Using Hand Held Technologies at School (Ipod touch and Ipad)

This year at North Fitzroy Primary School, myself and Andrew Williamson (joint ICT Coordinator) decided to trial the use of hand held devises in the classroom primarily for the use of numeracy and literacy.The recent Horizon Report put the use of mobiles as a technology that will be common place in the classroom within the next three years. I believe that one of the responsibilities of an ICT coordinator is to drive curriculum and one of the effective ways of doing this is to hand responsibility for new technologies over to people other than yourself. To often the ICT coordinator is the holder of all knowledge and hasn’t developed the ability to inspire other staff members or empower them with a sense of ownership in regards to ICT curriculum. If we are wanting ICT to move seamlessly into all parts of the curriculum this has to be a key responsibility of the ICT coordinators role.
We choose two of our staff members who were already on the ICT SIT (Strategic Implementation Team) team.
Kristen Swenson and Khamal Sarkis.
They both already had a good understanding of technology and were excited by new developments. We then gave them 5 ipod touches each and told them to play around with them and see what they could come up with. With all new technologies time has to be given for experimentation and play before an effective system can be put into place. However the ipod touches are so intuitive that it wasn’t to long before apps had been downloaded and they were quickly established as part of the rotation cycle used in both literacy and numeracy groups.
The almost instant effect that the touches had in areas of student engagement has lead to a huge amount of interest from many other staff members and we decided to purchase a class set for all the grade 1s and 2s. Interest was also generated by deciding to run a PD session with staff members to demonstrate what Khamal and Kristen had been doing. We also decided to purchase IPads for the teachers as these were more effective for the teacher to model lessons on due to there larger size. Interestingly the teachers who work in a support capacity (working with children with difficulties) were very excited about the prospect of using them. Another group which has shown great interest is the group of staff members who might not be so taken by technology because of whatever reason. Once again it is the intuitiveness and relative ease of use of the touches which has gotten them interested and it is a great way to begin to introduce new technologies to that sector of your staff.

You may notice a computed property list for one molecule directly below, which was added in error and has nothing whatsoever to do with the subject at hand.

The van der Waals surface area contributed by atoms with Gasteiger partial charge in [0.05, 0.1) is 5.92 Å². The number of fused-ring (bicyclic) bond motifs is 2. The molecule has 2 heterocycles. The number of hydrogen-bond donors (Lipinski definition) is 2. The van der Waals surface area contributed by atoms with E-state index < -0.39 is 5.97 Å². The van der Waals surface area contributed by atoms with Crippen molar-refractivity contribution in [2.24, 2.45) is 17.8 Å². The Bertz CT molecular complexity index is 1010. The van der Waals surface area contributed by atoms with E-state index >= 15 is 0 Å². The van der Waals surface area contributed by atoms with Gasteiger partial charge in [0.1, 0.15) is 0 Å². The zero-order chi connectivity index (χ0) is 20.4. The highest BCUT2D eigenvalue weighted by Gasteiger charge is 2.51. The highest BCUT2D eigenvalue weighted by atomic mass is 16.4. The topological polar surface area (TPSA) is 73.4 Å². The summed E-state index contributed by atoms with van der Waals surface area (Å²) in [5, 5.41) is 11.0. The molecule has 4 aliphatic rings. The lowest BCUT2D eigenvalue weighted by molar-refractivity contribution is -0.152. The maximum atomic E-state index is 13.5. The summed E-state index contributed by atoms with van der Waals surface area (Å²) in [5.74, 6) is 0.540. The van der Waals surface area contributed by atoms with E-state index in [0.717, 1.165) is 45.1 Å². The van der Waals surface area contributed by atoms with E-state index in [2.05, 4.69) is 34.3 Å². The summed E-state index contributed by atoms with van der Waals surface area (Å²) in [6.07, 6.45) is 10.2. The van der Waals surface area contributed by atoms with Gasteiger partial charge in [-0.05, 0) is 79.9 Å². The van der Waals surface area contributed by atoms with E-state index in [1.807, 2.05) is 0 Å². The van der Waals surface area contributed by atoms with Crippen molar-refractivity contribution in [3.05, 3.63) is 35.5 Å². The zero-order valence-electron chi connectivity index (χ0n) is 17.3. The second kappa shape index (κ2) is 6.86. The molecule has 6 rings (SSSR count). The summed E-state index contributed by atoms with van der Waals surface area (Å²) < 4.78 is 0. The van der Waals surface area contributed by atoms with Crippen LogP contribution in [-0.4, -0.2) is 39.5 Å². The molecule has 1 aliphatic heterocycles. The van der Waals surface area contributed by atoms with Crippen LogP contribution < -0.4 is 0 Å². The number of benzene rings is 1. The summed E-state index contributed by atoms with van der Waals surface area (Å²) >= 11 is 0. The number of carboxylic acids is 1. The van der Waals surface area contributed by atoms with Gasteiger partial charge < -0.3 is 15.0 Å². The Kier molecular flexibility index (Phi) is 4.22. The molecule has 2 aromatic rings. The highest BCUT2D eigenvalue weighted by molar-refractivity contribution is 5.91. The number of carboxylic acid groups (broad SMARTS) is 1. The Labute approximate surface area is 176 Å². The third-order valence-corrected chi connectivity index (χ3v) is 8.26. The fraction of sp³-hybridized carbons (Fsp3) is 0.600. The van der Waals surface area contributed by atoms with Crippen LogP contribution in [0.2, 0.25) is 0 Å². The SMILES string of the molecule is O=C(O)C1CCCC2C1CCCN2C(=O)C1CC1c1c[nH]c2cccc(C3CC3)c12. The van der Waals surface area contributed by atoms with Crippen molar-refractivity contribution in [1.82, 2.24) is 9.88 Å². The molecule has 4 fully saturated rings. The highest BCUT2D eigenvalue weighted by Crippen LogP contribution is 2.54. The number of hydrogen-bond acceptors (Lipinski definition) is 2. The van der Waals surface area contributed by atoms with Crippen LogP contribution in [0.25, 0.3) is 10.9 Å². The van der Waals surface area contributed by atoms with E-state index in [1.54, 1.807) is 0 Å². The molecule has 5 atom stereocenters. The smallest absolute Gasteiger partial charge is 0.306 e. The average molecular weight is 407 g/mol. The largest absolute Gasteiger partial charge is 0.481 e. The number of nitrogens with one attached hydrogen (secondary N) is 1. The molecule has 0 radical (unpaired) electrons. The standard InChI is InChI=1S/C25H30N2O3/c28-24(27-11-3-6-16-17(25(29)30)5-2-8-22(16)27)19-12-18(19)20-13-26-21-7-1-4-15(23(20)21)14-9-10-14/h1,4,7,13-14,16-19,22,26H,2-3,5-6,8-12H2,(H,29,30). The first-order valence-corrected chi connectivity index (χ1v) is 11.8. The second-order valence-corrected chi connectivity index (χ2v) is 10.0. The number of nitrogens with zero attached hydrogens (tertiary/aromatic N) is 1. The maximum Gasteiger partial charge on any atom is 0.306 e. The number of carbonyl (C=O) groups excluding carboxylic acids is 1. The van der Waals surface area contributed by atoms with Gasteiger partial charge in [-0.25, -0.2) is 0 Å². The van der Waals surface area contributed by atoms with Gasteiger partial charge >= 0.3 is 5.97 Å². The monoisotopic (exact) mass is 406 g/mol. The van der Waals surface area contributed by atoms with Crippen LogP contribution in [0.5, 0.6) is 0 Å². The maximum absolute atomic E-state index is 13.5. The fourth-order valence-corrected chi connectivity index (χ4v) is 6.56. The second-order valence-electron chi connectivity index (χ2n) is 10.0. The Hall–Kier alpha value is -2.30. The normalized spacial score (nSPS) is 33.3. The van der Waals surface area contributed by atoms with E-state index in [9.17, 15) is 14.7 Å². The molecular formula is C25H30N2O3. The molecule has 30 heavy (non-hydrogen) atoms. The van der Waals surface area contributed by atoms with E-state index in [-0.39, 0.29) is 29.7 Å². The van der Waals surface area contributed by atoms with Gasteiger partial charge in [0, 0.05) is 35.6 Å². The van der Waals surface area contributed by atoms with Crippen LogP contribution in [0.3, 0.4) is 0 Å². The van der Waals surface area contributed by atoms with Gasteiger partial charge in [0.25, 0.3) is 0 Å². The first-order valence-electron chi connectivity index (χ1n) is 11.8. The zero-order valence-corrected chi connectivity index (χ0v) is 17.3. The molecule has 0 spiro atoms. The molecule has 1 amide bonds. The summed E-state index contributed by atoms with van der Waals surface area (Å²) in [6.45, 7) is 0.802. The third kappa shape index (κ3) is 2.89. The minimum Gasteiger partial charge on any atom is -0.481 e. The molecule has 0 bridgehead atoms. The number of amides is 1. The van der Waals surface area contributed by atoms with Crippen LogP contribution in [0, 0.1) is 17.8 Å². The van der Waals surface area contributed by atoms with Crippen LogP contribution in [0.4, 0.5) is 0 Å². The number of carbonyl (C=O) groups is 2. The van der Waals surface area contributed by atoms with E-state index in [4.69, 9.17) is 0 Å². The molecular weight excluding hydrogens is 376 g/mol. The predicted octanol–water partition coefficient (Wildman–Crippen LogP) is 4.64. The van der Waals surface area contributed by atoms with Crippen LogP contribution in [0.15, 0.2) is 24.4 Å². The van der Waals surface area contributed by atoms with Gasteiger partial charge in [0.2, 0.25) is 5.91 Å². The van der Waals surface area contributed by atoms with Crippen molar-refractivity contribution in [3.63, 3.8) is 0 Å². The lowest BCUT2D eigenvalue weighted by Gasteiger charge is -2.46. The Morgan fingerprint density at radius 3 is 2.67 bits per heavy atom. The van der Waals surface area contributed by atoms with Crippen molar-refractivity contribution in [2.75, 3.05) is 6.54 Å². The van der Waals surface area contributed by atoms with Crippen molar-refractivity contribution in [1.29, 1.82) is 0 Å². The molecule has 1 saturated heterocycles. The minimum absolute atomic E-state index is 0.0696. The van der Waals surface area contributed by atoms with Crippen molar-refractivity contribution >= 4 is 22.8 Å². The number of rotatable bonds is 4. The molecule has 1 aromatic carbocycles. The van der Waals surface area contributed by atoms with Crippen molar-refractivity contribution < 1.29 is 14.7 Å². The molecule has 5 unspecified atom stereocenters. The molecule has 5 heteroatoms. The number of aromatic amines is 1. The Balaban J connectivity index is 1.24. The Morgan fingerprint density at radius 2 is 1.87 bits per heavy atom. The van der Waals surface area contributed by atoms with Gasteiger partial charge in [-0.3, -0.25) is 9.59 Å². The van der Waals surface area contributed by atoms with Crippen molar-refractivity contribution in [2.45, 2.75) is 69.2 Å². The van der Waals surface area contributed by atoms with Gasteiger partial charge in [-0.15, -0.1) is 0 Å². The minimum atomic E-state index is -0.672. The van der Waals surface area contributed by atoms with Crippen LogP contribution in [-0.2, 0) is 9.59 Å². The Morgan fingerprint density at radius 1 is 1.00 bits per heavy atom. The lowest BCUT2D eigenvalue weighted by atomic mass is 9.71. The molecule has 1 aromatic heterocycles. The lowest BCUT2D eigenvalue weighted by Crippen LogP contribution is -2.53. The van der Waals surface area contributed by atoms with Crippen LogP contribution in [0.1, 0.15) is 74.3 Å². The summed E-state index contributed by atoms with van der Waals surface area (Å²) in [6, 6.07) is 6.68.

If you go down this road as a school you will have to figure out how you are going to build your touches and ipads into your existing network system. They can link seemlesly into your wireless but you will have to devise a way to purchase the apps. Itunes will let you link 5 different ipods to each program
I have included a couple of powerpoint demonstrations that Kristen and Khamal gave at our ARM as well as some of their brief notes to further demonstrate what were doing
Kristen Swenson’s Presentation
https://docs.google.com/present/embed?id=ddt4s8d2_1757c8pvfp
Kristens notes:

The Grade two classes are now in the process of setting up the Itouches and working collaboratively to plan some great activities. Each teacher is able to work off the same account and share many of the terrific apps we have found. In literacy we can use the Ipod touches to support the development of foundational skills such as handwriting, grammar, vocabulary and spelling. Teachers can also record guided reading sessions and students can developed their comprehension skills by reading and listening to audio books and podcasts. The Ipod touches can also be used to support creativity and record reflections and thoughts. Some of the new apps we have been enjoying are:

  • Maths Bingo
  • inumberplay
  • Flash Maths
  • Extinct Eggs
  • Crack the Code
  • SentenceSpin
  • Rory’s Story Cube
  • Dinomixer
  • Comic Touch
  • I Write Words
  • JumbleLine
  • Whiteboard
  • Word Bubble

Ipod touches transform the classroom from a teacher-centred classroom to a students-centred classroom. They are extremely easy to manipulate and are very intuitive and visual, which is particularly essential for children who are beginner readers. The touches are fast and allow students to access the Internet in two touches. There is no our messing about with logins, loading and heavy texts. They really enhance our teaching and learning program and are not just a gimmicky add on! They change the dynamics of the classroom and allow the children to bring technology into their world and programs – not they other way around! And most importantly the children are extremely enthusiastic and motivated to use them.